o Prove that statistical improbability won't occur.


Conclusion: Therefore, it is a waste of money to order follow-up x-rays of ankle fracture initially judged stable.
Assumption: The data that was used to review was from a good source and shows the correct representation.
A) Out of scope.
B) This option also doesn’t reinforce the idea that it is a waste of money to order follow-up x-rays of ankle fracture initially judged stable.
C) This option tells us that the data in review was not biased. Keep this option.
D) This provides an alternate reason why the x-ray may be required.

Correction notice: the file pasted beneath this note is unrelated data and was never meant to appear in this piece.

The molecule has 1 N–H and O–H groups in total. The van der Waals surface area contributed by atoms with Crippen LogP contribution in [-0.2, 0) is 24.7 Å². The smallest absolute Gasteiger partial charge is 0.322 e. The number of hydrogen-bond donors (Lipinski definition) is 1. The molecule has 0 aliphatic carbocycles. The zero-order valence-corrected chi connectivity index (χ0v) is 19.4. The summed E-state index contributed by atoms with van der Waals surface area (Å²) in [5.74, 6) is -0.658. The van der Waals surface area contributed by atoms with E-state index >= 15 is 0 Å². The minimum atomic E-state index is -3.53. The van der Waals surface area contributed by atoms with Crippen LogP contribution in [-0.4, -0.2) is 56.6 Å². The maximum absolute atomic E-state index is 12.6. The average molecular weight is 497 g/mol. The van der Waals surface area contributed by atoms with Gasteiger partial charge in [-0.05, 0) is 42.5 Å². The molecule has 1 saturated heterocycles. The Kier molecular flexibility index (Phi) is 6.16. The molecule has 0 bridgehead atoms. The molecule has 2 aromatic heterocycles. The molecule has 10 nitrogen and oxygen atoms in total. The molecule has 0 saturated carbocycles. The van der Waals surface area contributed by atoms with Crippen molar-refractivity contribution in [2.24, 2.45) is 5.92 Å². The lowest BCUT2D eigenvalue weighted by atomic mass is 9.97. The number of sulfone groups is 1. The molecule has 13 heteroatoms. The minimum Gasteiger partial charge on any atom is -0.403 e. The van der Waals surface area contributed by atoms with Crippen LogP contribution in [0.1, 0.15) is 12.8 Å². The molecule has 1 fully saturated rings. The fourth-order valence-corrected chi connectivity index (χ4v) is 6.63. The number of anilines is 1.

E) Other than ankle bone is out of the scope of this argument.
C certainly helps and is the answer.


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Re: Often patients with ankle fractures that are stable, and thus do not [#permalink]

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New post 21 Apr 2018, 12:09
B talks about "initial xrays".. we are not really bothered about initial xrays... conclusion is about follow up xrays.. hence out of scope.
Thus, C.
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Re: Often patients with ankle fractures that are stable, and thus do not   [#permalink] 21 Apr 2018, 12:09